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Woman: Would you like to hear about it? (it=the woman's day.)

Man: ...Okay.

Woman: You sure? You don't have to.

Man: No, but I can sense you'd like to tell me about it.

Is sense perfectly natural here? Or is there a better alternative?

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"Sense" is perfectly natural here. It has a meaning very close to "feel emotionally" but with an added overtone of "rational" understanding. He is saying

No, I don't actively want to, but I am pretty certain that you do want to, so let's do it.

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  • How about "feel", could that be used as well?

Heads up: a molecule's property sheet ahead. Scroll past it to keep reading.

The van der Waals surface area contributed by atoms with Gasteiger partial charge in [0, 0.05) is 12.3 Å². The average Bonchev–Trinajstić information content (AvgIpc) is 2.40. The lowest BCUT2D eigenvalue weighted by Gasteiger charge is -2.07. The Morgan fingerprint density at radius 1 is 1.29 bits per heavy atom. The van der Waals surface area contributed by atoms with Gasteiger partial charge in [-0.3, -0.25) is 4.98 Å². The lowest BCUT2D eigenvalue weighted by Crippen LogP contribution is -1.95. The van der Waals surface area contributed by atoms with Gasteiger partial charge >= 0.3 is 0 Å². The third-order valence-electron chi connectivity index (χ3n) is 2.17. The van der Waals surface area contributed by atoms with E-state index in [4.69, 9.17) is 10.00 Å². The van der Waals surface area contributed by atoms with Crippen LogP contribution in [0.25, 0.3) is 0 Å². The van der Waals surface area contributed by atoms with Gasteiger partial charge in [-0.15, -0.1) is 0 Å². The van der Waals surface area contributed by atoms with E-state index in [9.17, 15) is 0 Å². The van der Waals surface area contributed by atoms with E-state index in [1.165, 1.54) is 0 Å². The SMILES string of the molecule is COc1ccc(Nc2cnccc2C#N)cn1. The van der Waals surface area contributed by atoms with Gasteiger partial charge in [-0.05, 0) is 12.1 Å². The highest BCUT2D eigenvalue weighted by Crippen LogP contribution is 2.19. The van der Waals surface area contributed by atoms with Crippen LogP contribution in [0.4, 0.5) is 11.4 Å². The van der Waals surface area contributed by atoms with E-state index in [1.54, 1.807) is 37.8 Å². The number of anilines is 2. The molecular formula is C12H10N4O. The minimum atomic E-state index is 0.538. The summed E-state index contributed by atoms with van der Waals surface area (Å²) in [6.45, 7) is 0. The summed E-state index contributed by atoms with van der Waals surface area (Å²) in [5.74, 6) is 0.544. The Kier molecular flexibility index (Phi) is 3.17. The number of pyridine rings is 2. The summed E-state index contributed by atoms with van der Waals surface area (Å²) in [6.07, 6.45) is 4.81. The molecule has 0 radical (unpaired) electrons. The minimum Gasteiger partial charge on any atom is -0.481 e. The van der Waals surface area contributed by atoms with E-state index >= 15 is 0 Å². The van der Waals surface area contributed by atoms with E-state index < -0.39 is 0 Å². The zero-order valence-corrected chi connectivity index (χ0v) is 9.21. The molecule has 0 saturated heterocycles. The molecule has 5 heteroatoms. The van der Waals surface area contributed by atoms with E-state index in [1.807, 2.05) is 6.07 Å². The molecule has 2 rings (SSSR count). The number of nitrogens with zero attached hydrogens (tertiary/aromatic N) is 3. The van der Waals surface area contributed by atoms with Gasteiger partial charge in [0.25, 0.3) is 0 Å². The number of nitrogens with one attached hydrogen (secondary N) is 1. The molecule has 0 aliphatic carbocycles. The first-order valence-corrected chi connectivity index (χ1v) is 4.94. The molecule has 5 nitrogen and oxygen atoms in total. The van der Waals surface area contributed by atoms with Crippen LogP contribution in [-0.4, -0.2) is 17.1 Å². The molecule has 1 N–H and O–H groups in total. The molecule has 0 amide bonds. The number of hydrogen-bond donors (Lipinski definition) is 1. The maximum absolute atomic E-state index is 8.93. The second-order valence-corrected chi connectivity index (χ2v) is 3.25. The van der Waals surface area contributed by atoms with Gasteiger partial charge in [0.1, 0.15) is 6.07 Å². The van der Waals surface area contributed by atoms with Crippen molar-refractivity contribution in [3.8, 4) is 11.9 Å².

– user116750
    Jun 14, 2020 at 18:59
  • Yes. It would mean just about the same thing though, to my ear, "sense" is a bit more tentative and intellectual than 'feel." When we get to very subtle shades of meaning, not everyone will agree. Jun 14, 2020 at 19:16
  • Would it be more natural?
    – user116750
    Jun 14, 2020 at 19:29
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    It depends what meaning you intend to convey. Both are perfectly natural here. I have explained what I think the very slight difference in meaning would be in this context. It is a common mistake to believe that frequency of use is more important than meaning. English has a huge vocabulary; you are free to use every word in it. The only true error is using a word that does not convey your intended meaning as exactly as possible. Jun 14, 2020 at 19:53

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